For Whom the Horns Honk.  The trucker's convoy was crushed as soon as the police were unleashed.  It took law enforcement only two days to remove every protestor and vehicle from Parliament Hill.  They used simple riot control techniques.  Friendly and fraternizing police were replaced with tactical units, who had more protective equipment and better weapons, and unencumbered by body cameras and badge numbers.  The suspension of usual protocols was likely planned to avoid accountability, since a future investigation would have been considered, especially due to the controversial invocation of the Emergency Act.  For riot control purposes, police stand in what's called square formation, whereby officers position themselves side by side in echelons.  Each echelon has a specific role.  The first line was tightly formed of men, who would advance after a cannon shocked front-line protestors, forcing them back.  They would only advance two or three steps at a time.  This first echelon held riot shields and hardwood batons, and would bludgeon anyone who held ground. [...] It was the arresting team who were caught on video ramming gunstocks onto faces or lunging knees into ribs, to pummel already submitted protestors.

Capitol Police issue emergency declaration over People's Convoy.  US Capitol Police issued an emergency declaration on Sunday in response to the arrival of the 'People's Convoy' of truckers in Washington, DC to protest Covid-19 mandates and restrictions.  The declaration will reportedly allow authorities to receive assistance from the National Guard and pay the food and accommodation bills for officers to stay nearby.  According to Bloomberg, the Capitol Police Board expressed fears that the protesters could shut down roads and bridges in the US capital in a similar situation to what happened in Ottawa with the 'Freedom Convoy' last month.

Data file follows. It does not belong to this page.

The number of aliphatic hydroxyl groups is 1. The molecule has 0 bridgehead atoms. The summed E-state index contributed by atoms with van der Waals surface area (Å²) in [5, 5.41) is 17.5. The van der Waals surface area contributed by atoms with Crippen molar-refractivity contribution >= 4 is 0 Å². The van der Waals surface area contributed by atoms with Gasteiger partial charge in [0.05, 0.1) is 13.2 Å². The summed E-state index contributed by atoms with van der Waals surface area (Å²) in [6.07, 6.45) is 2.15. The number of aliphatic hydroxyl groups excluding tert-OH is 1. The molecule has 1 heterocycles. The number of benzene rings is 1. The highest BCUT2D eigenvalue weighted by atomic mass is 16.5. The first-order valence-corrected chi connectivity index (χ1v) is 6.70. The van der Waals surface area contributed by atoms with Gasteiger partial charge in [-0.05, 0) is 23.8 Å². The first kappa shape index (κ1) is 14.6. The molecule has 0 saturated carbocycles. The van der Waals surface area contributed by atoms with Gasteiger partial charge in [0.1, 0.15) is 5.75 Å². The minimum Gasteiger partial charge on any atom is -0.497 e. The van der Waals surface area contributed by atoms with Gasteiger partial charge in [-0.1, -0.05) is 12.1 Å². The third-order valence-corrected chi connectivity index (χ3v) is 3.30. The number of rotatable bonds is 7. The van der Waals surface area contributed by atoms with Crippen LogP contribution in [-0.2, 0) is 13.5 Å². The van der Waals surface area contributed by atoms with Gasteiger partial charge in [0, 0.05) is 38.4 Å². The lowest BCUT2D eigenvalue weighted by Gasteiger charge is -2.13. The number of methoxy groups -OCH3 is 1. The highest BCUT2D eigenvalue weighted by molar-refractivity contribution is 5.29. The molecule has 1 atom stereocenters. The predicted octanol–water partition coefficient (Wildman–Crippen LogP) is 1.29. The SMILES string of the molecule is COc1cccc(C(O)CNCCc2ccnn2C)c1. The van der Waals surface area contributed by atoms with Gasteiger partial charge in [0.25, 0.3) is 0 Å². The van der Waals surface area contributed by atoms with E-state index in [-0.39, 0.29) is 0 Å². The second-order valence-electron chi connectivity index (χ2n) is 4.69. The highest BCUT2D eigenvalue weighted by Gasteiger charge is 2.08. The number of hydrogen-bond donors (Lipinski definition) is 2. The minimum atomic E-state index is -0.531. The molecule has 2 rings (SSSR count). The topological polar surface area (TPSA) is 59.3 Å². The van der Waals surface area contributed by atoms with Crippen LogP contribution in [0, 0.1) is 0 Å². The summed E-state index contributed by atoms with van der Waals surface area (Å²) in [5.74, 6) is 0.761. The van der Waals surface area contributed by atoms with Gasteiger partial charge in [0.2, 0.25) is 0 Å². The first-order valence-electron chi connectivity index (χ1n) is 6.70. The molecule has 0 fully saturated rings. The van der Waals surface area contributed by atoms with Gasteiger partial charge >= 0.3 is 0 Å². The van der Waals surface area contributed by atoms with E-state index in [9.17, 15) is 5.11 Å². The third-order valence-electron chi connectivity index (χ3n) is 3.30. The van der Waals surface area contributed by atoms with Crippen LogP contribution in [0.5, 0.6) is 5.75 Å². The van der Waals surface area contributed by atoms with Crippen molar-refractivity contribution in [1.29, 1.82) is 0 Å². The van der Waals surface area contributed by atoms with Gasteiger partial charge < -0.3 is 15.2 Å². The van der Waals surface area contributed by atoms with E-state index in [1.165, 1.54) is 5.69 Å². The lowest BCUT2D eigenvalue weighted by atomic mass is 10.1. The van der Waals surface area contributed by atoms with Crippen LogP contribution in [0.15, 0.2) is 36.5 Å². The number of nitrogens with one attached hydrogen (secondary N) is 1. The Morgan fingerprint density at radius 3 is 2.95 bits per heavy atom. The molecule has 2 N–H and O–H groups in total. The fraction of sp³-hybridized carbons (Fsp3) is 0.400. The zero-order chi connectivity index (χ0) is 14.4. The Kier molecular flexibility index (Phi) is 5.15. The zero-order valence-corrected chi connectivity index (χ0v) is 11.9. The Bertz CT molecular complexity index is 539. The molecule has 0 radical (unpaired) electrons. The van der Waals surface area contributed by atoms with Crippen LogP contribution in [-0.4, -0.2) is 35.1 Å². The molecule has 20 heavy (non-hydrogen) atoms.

The State's Monopoly on Violence.  [Scroll down]  I live in downtown Toronto and everywhere I go I see police cars blocking of intersections, impeding or actually stopping traffic.  There are so many of them that even the vehicles of parking constables and court agents have been commandeered into use.  They haven't recruited the dog catchers yet — at least not in Toronto but in Ottawa they have indeed started impounding the truckers' pets under the pretense that the truckers are unable to take care of them.  There is no truckers convoy here in Toronto.  For some months now there have been entirely peaceful marches, first protesting vaccine mandates and then demanding freedom in general, that have ended up in front of the provincial legislature.  These police cars are a warning:  don't start up because if you do, we are ready for you with the entire force of the state.  What they say is that the state has a monopoly on violence and will do everything it can to preserve it.